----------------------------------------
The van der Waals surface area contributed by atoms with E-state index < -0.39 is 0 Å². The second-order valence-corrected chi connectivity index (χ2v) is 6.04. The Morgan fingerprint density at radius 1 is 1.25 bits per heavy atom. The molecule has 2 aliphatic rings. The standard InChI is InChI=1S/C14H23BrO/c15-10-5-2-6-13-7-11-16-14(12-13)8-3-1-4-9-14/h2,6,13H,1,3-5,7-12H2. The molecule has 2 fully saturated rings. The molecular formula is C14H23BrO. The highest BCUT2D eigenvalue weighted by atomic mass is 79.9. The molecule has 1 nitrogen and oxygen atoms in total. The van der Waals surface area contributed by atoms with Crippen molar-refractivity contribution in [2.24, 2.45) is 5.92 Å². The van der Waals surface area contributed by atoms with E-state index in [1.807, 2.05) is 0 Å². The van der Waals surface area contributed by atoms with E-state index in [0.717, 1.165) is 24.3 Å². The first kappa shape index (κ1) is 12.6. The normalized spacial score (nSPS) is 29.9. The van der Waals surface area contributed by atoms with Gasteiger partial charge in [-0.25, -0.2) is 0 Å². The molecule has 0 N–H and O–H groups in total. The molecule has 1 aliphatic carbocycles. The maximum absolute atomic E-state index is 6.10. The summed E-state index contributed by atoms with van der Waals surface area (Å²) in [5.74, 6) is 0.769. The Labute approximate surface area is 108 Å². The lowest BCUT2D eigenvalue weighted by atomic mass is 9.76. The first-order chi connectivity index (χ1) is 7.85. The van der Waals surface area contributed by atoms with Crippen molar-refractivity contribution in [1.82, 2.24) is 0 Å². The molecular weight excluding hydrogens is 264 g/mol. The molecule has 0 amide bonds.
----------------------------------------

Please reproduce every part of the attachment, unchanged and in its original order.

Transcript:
The van der Waals surface area contributed by atoms with E-state index < -0.39 is 0 Å². The second-order valence-corrected chi connectivity index (χ2v) is 6.04. The Morgan fingerprint density at radius 1 is 1.25 bits per heavy atom. The molecule has 2 aliphatic rings. The standard InChI is InChI=1S/C14H23BrO/c15-10-5-2-6-13-7-11-16-14(12-13)8-3-1-4-9-14/h2,6,13H,1,3-5,7-12H2. The molecule has 2 fully saturated rings. The molecular formula is C14H23BrO. The highest BCUT2D eigenvalue weighted by atomic mass is 79.9. The molecule has 1 nitrogen and oxygen atoms in total. The van der Waals surface area contributed by atoms with Crippen molar-refractivity contribution in [2.24, 2.45) is 5.92 Å². The van der Waals surface area contributed by atoms with E-state index in [1.807, 2.05) is 0 Å². The van der Waals surface area contributed by atoms with E-state index in [0.717, 1.165) is 24.3 Å². The first kappa shape index (κ1) is 12.6. The normalized spacial score (nSPS) is 29.9. The van der Waals surface area contributed by atoms with Gasteiger partial charge in [-0.25, -0.2) is 0 Å². The molecule has 0 N–H and O–H groups in total. The molecule has 1 aliphatic carbocycles. The maximum absolute atomic E-state index is 6.10. The summed E-state index contributed by atoms with van der Waals surface area (Å²) in [5.74, 6) is 0.769. The Labute approximate surface area is 108 Å². The lowest BCUT2D eigenvalue weighted by atomic mass is 9.76. The first-order chi connectivity index (χ1) is 7.85. The van der Waals surface area contributed by atoms with Crippen molar-refractivity contribution in [1.82, 2.24) is 0 Å². The molecular weight excluding hydrogens is 264 g/mol. The molecule has 0 amide bonds.